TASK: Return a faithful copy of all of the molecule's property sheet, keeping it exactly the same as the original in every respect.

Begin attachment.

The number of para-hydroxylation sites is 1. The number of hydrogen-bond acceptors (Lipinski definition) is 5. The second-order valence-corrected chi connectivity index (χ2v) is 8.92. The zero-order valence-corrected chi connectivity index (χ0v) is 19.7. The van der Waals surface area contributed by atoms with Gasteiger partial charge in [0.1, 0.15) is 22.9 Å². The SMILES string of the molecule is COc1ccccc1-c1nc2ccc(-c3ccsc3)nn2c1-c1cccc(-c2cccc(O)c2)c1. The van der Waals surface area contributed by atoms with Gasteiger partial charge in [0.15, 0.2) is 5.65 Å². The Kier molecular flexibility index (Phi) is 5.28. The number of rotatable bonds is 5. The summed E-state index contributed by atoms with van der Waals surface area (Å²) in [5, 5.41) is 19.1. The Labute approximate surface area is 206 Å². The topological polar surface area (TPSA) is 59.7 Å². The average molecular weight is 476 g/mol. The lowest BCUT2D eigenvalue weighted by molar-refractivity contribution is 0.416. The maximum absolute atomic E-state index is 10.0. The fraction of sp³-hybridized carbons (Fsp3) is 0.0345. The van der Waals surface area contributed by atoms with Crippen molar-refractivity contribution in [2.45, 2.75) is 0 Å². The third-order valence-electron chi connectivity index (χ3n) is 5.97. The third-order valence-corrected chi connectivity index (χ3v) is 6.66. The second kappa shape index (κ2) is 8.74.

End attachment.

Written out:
The number of para-hydroxylation sites is 1. The number of hydrogen-bond acceptors (Lipinski definition) is 5. The second-order valence-corrected chi connectivity index (χ2v) is 8.92. The zero-order valence-corrected chi connectivity index (χ0v) is 19.7. The van der Waals surface area contributed by atoms with Gasteiger partial charge in [0.1, 0.15) is 22.9 Å². The SMILES string of the molecule is COc1ccccc1-c1nc2ccc(-c3ccsc3)nn2c1-c1cccc(-c2cccc(O)c2)c1. The van der Waals surface area contributed by atoms with Gasteiger partial charge in [0.15, 0.2) is 5.65 Å². The Kier molecular flexibility index (Phi) is 5.28. The number of rotatable bonds is 5. The summed E-state index contributed by atoms with van der Waals surface area (Å²) in [5, 5.41) is 19.1. The Labute approximate surface area is 206 Å². The topological polar surface area (TPSA) is 59.7 Å². The average molecular weight is 476 g/mol. The lowest BCUT2D eigenvalue weighted by molar-refractivity contribution is 0.416. The maximum absolute atomic E-state index is 10.0. The fraction of sp³-hybridized carbons (Fsp3) is 0.0345. The van der Waals surface area contributed by atoms with Crippen molar-refractivity contribution in [2.45, 2.75) is 0 Å². The third-order valence-electron chi connectivity index (χ3n) is 5.97. The third-order valence-corrected chi connectivity index (χ3v) is 6.66. The second kappa shape index (κ2) is 8.74.